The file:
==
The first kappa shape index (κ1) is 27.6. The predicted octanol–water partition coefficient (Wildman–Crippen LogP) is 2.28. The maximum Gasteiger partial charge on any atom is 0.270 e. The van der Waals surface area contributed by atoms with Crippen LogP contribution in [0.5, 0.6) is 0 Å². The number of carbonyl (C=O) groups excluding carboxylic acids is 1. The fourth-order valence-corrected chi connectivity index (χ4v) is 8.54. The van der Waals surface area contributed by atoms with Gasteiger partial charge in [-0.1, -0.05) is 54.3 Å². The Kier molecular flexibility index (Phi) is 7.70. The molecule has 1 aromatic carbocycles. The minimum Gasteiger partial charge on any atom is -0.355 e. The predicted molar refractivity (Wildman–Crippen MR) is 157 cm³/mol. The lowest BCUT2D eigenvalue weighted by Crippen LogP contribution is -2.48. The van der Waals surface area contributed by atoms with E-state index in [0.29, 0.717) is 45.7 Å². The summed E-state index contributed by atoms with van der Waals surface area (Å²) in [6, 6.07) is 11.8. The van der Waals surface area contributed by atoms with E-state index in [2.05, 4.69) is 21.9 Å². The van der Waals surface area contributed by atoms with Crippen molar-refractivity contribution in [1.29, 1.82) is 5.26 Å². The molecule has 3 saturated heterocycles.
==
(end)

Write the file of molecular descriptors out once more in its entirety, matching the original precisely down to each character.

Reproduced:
The first kappa shape index (κ1) is 27.6. The predicted octanol–water partition coefficient (Wildman–Crippen LogP) is 2.28. The maximum Gasteiger partial charge on any atom is 0.270 e. The van der Waals surface area contributed by atoms with Crippen LogP contribution in [0.5, 0.6) is 0 Å². The number of carbonyl (C=O) groups excluding carboxylic acids is 1. The fourth-order valence-corrected chi connectivity index (χ4v) is 8.54. The van der Waals surface area contributed by atoms with Gasteiger partial charge in [-0.1, -0.05) is 54.3 Å². The Kier molecular flexibility index (Phi) is 7.70. The molecule has 1 aromatic carbocycles. The minimum Gasteiger partial charge on any atom is -0.355 e. The predicted molar refractivity (Wildman–Crippen MR) is 157 cm³/mol. The lowest BCUT2D eigenvalue weighted by Crippen LogP contribution is -2.48. The van der Waals surface area contributed by atoms with E-state index in [0.29, 0.717) is 45.7 Å². The summed E-state index contributed by atoms with van der Waals surface area (Å²) in [6, 6.07) is 11.8. The van der Waals surface area contributed by atoms with E-state index in [2.05, 4.69) is 21.9 Å². The van der Waals surface area contributed by atoms with Crippen molar-refractivity contribution in [1.29, 1.82) is 5.26 Å². The molecule has 3 saturated heterocycles.